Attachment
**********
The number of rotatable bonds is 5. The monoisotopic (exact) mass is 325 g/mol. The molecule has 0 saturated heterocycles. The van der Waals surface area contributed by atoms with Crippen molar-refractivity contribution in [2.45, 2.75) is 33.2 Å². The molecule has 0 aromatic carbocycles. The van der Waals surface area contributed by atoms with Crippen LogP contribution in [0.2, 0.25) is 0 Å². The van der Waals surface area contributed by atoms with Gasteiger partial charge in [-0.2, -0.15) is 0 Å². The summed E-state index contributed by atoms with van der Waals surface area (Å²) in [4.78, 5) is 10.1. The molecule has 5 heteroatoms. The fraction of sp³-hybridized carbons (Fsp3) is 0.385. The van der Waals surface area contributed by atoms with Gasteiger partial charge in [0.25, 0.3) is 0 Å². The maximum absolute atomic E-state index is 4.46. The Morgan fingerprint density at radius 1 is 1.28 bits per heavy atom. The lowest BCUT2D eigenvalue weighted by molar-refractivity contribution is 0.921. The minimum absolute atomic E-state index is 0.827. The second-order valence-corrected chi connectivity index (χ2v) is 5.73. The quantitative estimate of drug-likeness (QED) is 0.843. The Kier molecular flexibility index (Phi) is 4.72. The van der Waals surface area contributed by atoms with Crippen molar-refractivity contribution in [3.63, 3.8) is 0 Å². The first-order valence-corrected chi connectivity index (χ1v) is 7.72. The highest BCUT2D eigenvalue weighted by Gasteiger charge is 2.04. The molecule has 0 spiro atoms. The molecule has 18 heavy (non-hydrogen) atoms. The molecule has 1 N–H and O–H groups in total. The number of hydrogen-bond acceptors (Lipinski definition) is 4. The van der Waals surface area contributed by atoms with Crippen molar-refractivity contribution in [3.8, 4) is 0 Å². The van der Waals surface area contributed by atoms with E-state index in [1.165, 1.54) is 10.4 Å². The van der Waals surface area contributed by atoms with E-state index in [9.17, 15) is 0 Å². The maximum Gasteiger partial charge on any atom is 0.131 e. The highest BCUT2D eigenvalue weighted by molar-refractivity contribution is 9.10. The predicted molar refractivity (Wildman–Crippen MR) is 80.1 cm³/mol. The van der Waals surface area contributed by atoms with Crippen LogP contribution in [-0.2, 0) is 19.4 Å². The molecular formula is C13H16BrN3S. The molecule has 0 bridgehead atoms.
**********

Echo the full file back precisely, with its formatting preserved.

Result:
The number of rotatable bonds is 5. The monoisotopic (exact) mass is 325 g/mol. The molecule has 0 saturated heterocycles. The van der Waals surface area contributed by atoms with Crippen molar-refractivity contribution in [2.45, 2.75) is 33.2 Å². The molecule has 0 aromatic carbocycles. The van der Waals surface area contributed by atoms with Crippen LogP contribution in [0.2, 0.25) is 0 Å². The van der Waals surface area contributed by atoms with Gasteiger partial charge in [-0.2, -0.15) is 0 Å². The summed E-state index contributed by atoms with van der Waals surface area (Å²) in [4.78, 5) is 10.1. The molecule has 5 heteroatoms. The fraction of sp³-hybridized carbons (Fsp3) is 0.385. The van der Waals surface area contributed by atoms with Gasteiger partial charge in [0.25, 0.3) is 0 Å². The maximum absolute atomic E-state index is 4.46. The Morgan fingerprint density at radius 1 is 1.28 bits per heavy atom. The lowest BCUT2D eigenvalue weighted by molar-refractivity contribution is 0.921. The minimum absolute atomic E-state index is 0.827. The second-order valence-corrected chi connectivity index (χ2v) is 5.73. The quantitative estimate of drug-likeness (QED) is 0.843. The Kier molecular flexibility index (Phi) is 4.72. The van der Waals surface area contributed by atoms with Crippen molar-refractivity contribution in [3.63, 3.8) is 0 Å². The first-order valence-corrected chi connectivity index (χ1v) is 7.72. The highest BCUT2D eigenvalue weighted by Gasteiger charge is 2.04. The molecule has 0 spiro atoms. The molecule has 18 heavy (non-hydrogen) atoms. The molecule has 1 N–H and O–H groups in total. The number of hydrogen-bond acceptors (Lipinski definition) is 4. The van der Waals surface area contributed by atoms with Crippen molar-refractivity contribution in [3.8, 4) is 0 Å². The van der Waals surface area contributed by atoms with E-state index in [1.165, 1.54) is 10.4 Å². The van der Waals surface area contributed by atoms with E-state index in [9.17, 15) is 0 Å². The maximum Gasteiger partial charge on any atom is 0.131 e. The highest BCUT2D eigenvalue weighted by molar-refractivity contribution is 9.10. The predicted molar refractivity (Wildman–Crippen MR) is 80.1 cm³/mol. The van der Waals surface area contributed by atoms with Crippen LogP contribution in [-0.2, 0) is 19.4 Å². The molecular formula is C13H16BrN3S. The molecule has 0 bridgehead atoms.